America, we've got some bad news: Our Constitution isn't going to make it. It's had 224 years of commendable, often glorious service, but there's a time for everything, and the government shutdown and permanent-crisis governance signal that it's time to think about moving on. "No society can make a perpetual constitution," Thomas Jefferson wrote to James Madison in 1789, the year ours took effect. "The earth belongs always to the living generation and not to the dead.… Every constitution, then, and every law, naturally expires at the end of 19 years." By that calculation, we're more than two centuries behind schedule for a long, hard look at our most sacred of cows. And what it reveals isn't pretty.
If men (and, finally, women) as wise as Jefferson and Madison set about the task of writing a constitution in 2013, it would look little like the one we have now. Americans today can't agree on anything about Washington except that they want to "blow up the place," in the words of former Republican Sen. George Voinovich as he left Congress, and maybe that thought isn't so radical.
Clocking in at some 4,500 words—about the same length as the screenplay for an episode of Two and a Half Men—and without serious modification since 18-year-olds got the vote in 1971, the Constitution simply isn't cut out for 21st-century governance. It's full of holes, only some of which have been patched; it guarantees gridlock; and it's virtually impossible to change. "It gets close to a failing grade in terms of 21st-century notions on democratic theory," says University of Texas law professor Sanford Levinson, part of the growing cadre of legal scholars who say the time has come for a new constitutional convention.
Put simply, we've learned a lot since 1787. What was for the Founders a kind of providential revelation—designing, from scratch, a written charter and democratic system at a time when the entire history of life on this planet contained scant examples of either—has been worked into science. More than 700 constitutions have been composed since World War II alone, and other countries have solved the very problems that cripple us today. It seems un-American to look abroad for ways to change our sacred text, but the world's nations copied us, so why not learn from them?
NO LONGER A MODEL
Supreme Court Justice Ruth Bader Ginsburg was pilloried when she told Egyptian revolutionaries last year that she "would not look to the U.S. Constitution, if I were drafting a constitution in the year 2012." But her sentiment is taken for granted by anyone who has actually tried to write a constitution since politicians stopped wearing powdered wigs. "Our Constitution really has been a steady force guiding us and has been perhaps the most stable in the world," says Louis Aucoin, who has helped draft constitutions in Cambodia, East Timor, Kosovo, Rwanda, and elsewhere while working with the U.N. and other groups. "But the disadvantage to the stability is that it's old, and there are things that more-modern constitutions address more clearly."
Almost nobody uses the U.S. Constitution as a model—not even Americans. When 24 military officers and civilians were given a single week to craft a constitution for occupied Japan in 1946, they turned to England. The Westminster-style parliament they installed in Tokyo, like its British forbearer, has two houses. But unlike Congress, one is clearly more powerful than the other and can override the less powerful one during an impasse.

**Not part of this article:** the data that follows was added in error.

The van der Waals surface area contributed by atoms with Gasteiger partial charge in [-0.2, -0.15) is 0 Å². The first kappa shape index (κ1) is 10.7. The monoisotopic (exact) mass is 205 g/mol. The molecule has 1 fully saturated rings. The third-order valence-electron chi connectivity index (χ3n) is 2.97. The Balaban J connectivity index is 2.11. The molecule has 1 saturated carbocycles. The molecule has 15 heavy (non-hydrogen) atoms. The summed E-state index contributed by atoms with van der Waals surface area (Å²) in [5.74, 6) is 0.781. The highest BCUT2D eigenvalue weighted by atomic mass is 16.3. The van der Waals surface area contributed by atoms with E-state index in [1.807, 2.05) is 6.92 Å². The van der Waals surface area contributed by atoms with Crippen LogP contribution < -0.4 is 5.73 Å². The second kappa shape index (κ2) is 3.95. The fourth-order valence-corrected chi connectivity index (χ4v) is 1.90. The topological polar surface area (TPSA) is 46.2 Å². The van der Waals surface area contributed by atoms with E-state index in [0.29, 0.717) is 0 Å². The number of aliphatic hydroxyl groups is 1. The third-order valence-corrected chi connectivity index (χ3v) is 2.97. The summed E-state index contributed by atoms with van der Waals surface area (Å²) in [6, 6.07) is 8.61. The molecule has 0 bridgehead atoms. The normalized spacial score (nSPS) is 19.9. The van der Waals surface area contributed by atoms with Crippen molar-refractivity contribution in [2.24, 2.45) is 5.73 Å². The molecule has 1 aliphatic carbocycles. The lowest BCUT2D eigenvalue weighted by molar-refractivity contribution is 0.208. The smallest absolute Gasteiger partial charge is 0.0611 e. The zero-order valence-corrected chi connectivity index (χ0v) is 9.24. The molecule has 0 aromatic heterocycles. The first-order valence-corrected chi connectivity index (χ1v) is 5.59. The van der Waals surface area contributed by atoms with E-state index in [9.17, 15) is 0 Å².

The story was largely the same in defeated Nazi Germany, and more recently in Iraq and Afghanistan, which all emerged from American occupation with constitutions that look little like the one Madison and the other framers wrote. They have the same democratic values, sure, but different ways of realizing them. According to researchers who analyzed all 729 constitutions adopted between 1946 and 2006, the U.S. Constitution is rarely used as a model. What's more, "the American example is being rejected to an even greater extent by America's allies than by the global community at large," write David Law of Washington University and Mila Versteeg of the University of Virginia.
That's a not a fluke. The American system was designed with plenty of checks and balances, but the Founders assumed the elites elected to Congress would sort things out. They didn't plan for the political parties that emerged almost immediately after ratification, and they certainly didn't plan for Ted Cruz. And factionalism isn't the only problem. Belgium, a country whose ethnic divisions make our partisan sparring look like a thumb war, was unable to form a governing coalition for 589 days in 2010 and 2011. Nevertheless, the government stayed open and fulfilled its duties almost without interruption, thanks to a smarter institutional arrangement.
As the famed Spanish political scientist Juan Linz wrote in an influential 1990 essay, dysfunction, trending toward constitutional breakdown, is baked into our DNA. Any system that gives equally strong claims of democratic legitimacy to both the legislature and the president, while also allowing each to be controlled by people with fundamentally different agendas, is doomed to fail. America has muddled through thus far by compromise, but what happens when the sides no longer wish to compromise? "No democratic principle exists to resolve disputes between the executive and the legislature about which of the two actually represents the will of the people," Linz wrote.